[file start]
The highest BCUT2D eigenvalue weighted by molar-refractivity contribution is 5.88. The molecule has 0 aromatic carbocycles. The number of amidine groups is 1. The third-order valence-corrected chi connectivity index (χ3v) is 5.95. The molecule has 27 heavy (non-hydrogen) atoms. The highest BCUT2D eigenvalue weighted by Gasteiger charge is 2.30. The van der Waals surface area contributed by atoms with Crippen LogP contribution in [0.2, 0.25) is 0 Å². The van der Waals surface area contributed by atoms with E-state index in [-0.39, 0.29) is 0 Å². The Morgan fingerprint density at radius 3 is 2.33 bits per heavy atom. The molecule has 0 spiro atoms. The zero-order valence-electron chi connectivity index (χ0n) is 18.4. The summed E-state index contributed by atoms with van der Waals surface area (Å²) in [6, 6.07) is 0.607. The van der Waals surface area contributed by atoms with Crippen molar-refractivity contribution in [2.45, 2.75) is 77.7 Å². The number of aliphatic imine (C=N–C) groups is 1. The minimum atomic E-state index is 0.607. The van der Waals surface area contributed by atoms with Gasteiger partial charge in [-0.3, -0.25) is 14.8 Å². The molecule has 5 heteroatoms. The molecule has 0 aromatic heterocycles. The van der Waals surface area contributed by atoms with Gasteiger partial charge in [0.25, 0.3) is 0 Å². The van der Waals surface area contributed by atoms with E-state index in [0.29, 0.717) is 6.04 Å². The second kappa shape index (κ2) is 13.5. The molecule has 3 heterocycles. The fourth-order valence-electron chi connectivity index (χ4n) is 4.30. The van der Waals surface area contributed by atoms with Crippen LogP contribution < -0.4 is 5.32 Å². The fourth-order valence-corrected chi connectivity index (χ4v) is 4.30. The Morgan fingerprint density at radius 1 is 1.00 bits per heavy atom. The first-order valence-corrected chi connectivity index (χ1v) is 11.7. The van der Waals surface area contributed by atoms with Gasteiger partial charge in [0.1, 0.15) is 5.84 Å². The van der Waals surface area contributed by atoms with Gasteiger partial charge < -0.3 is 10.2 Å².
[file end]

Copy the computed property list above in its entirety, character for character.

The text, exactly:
The highest BCUT2D eigenvalue weighted by molar-refractivity contribution is 5.88. The molecule has 0 aromatic carbocycles. The number of amidine groups is 1. The third-order valence-corrected chi connectivity index (χ3v) is 5.95. The molecule has 27 heavy (non-hydrogen) atoms. The highest BCUT2D eigenvalue weighted by Gasteiger charge is 2.30. The van der Waals surface area contributed by atoms with Crippen LogP contribution in [0.2, 0.25) is 0 Å². The van der Waals surface area contributed by atoms with E-state index in [-0.39, 0.29) is 0 Å². The Morgan fingerprint density at radius 3 is 2.33 bits per heavy atom. The molecule has 0 spiro atoms. The zero-order valence-electron chi connectivity index (χ0n) is 18.4. The summed E-state index contributed by atoms with van der Waals surface area (Å²) in [6, 6.07) is 0.607. The van der Waals surface area contributed by atoms with Crippen molar-refractivity contribution in [2.45, 2.75) is 77.7 Å². The number of aliphatic imine (C=N–C) groups is 1. The minimum atomic E-state index is 0.607. The van der Waals surface area contributed by atoms with Gasteiger partial charge in [-0.3, -0.25) is 14.8 Å². The molecule has 5 heteroatoms. The molecule has 0 aromatic heterocycles. The van der Waals surface area contributed by atoms with Gasteiger partial charge in [0.25, 0.3) is 0 Å². The van der Waals surface area contributed by atoms with E-state index in [0.29, 0.717) is 6.04 Å². The second kappa shape index (κ2) is 13.5. The molecule has 3 heterocycles. The fourth-order valence-electron chi connectivity index (χ4n) is 4.30. The van der Waals surface area contributed by atoms with Crippen LogP contribution < -0.4 is 5.32 Å². The fourth-order valence-corrected chi connectivity index (χ4v) is 4.30. The Morgan fingerprint density at radius 1 is 1.00 bits per heavy atom. The first-order valence-corrected chi connectivity index (χ1v) is 11.7. The van der Waals surface area contributed by atoms with Gasteiger partial charge in [0.1, 0.15) is 5.84 Å². The van der Waals surface area contributed by atoms with Gasteiger partial charge < -0.3 is 10.2 Å².